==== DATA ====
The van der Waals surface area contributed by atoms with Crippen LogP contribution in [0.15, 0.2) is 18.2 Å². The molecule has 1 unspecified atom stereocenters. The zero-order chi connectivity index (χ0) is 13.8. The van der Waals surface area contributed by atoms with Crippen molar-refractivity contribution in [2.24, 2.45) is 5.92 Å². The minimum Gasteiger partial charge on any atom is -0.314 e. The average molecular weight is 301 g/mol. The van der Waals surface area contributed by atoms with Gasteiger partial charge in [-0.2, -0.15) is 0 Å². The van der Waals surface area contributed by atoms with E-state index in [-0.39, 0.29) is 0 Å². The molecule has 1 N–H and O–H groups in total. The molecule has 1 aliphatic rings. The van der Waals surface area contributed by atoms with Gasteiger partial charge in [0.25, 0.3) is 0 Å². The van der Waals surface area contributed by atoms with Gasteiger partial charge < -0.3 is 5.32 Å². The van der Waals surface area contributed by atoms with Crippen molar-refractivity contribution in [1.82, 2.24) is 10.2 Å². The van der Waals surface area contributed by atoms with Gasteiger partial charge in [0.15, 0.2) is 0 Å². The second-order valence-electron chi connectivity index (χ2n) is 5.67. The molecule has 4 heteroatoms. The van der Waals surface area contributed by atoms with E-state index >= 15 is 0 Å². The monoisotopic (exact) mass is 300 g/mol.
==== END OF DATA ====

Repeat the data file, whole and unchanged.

The van der Waals surface area contributed by atoms with Crippen LogP contribution in [0.15, 0.2) is 18.2 Å². The molecule has 1 unspecified atom stereocenters. The zero-order chi connectivity index (χ0) is 13.8. The van der Waals surface area contributed by atoms with Crippen molar-refractivity contribution in [2.24, 2.45) is 5.92 Å². The minimum Gasteiger partial charge on any atom is -0.314 e. The average molecular weight is 301 g/mol. The van der Waals surface area contributed by atoms with Gasteiger partial charge in [-0.2, -0.15) is 0 Å². The van der Waals surface area contributed by atoms with E-state index in [-0.39, 0.29) is 0 Å². The molecule has 1 N–H and O–H groups in total. The molecule has 1 aliphatic rings. The van der Waals surface area contributed by atoms with Gasteiger partial charge in [0.25, 0.3) is 0 Å². The van der Waals surface area contributed by atoms with Gasteiger partial charge < -0.3 is 5.32 Å². The van der Waals surface area contributed by atoms with Crippen molar-refractivity contribution in [1.82, 2.24) is 10.2 Å². The van der Waals surface area contributed by atoms with Gasteiger partial charge in [0.15, 0.2) is 0 Å². The second-order valence-electron chi connectivity index (χ2n) is 5.67. The molecule has 4 heteroatoms. The van der Waals surface area contributed by atoms with E-state index >= 15 is 0 Å². The monoisotopic (exact) mass is 300 g/mol.